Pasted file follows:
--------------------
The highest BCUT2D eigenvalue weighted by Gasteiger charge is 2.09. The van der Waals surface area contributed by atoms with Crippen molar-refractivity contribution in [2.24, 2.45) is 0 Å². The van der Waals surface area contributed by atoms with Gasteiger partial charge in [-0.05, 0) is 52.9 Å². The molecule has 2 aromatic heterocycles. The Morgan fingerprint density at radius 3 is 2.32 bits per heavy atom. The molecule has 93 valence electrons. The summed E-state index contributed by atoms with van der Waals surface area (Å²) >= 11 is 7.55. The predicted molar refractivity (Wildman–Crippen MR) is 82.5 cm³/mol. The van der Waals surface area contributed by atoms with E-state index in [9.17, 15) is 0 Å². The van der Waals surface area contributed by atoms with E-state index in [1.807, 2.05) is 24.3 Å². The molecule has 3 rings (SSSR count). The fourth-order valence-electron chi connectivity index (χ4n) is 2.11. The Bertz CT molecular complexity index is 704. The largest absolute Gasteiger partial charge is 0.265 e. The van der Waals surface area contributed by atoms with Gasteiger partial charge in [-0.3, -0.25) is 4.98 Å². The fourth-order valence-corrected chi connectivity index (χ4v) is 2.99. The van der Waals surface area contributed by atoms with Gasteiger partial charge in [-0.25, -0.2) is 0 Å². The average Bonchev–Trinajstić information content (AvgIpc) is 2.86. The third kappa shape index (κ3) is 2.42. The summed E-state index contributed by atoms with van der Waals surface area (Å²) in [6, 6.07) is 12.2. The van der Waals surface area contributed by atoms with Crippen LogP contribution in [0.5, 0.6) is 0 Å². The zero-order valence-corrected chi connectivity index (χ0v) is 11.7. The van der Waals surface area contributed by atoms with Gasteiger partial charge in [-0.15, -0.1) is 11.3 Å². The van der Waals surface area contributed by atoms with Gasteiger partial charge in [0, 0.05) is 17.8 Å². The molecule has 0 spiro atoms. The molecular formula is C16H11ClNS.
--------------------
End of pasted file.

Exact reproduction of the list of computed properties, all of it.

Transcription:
The highest BCUT2D eigenvalue weighted by Gasteiger charge is 2.09. The van der Waals surface area contributed by atoms with Crippen molar-refractivity contribution in [2.24, 2.45) is 0 Å². The van der Waals surface area contributed by atoms with Gasteiger partial charge in [-0.05, 0) is 52.9 Å². The molecule has 2 aromatic heterocycles. The Morgan fingerprint density at radius 3 is 2.32 bits per heavy atom. The molecule has 93 valence electrons. The summed E-state index contributed by atoms with van der Waals surface area (Å²) >= 11 is 7.55. The predicted molar refractivity (Wildman–Crippen MR) is 82.5 cm³/mol. The van der Waals surface area contributed by atoms with E-state index in [9.17, 15) is 0 Å². The van der Waals surface area contributed by atoms with E-state index in [1.807, 2.05) is 24.3 Å². The molecule has 3 rings (SSSR count). The fourth-order valence-electron chi connectivity index (χ4n) is 2.11. The Bertz CT molecular complexity index is 704. The largest absolute Gasteiger partial charge is 0.265 e. The van der Waals surface area contributed by atoms with Gasteiger partial charge in [-0.3, -0.25) is 4.98 Å². The fourth-order valence-corrected chi connectivity index (χ4v) is 2.99. The van der Waals surface area contributed by atoms with Gasteiger partial charge in [-0.25, -0.2) is 0 Å². The average Bonchev–Trinajstić information content (AvgIpc) is 2.86. The third kappa shape index (κ3) is 2.42. The summed E-state index contributed by atoms with van der Waals surface area (Å²) in [6, 6.07) is 12.2. The van der Waals surface area contributed by atoms with Crippen LogP contribution in [0.5, 0.6) is 0 Å². The zero-order valence-corrected chi connectivity index (χ0v) is 11.7. The van der Waals surface area contributed by atoms with Gasteiger partial charge in [-0.15, -0.1) is 11.3 Å². The van der Waals surface area contributed by atoms with Gasteiger partial charge in [0, 0.05) is 17.8 Å². The molecule has 0 spiro atoms. The molecular formula is C16H11ClNS.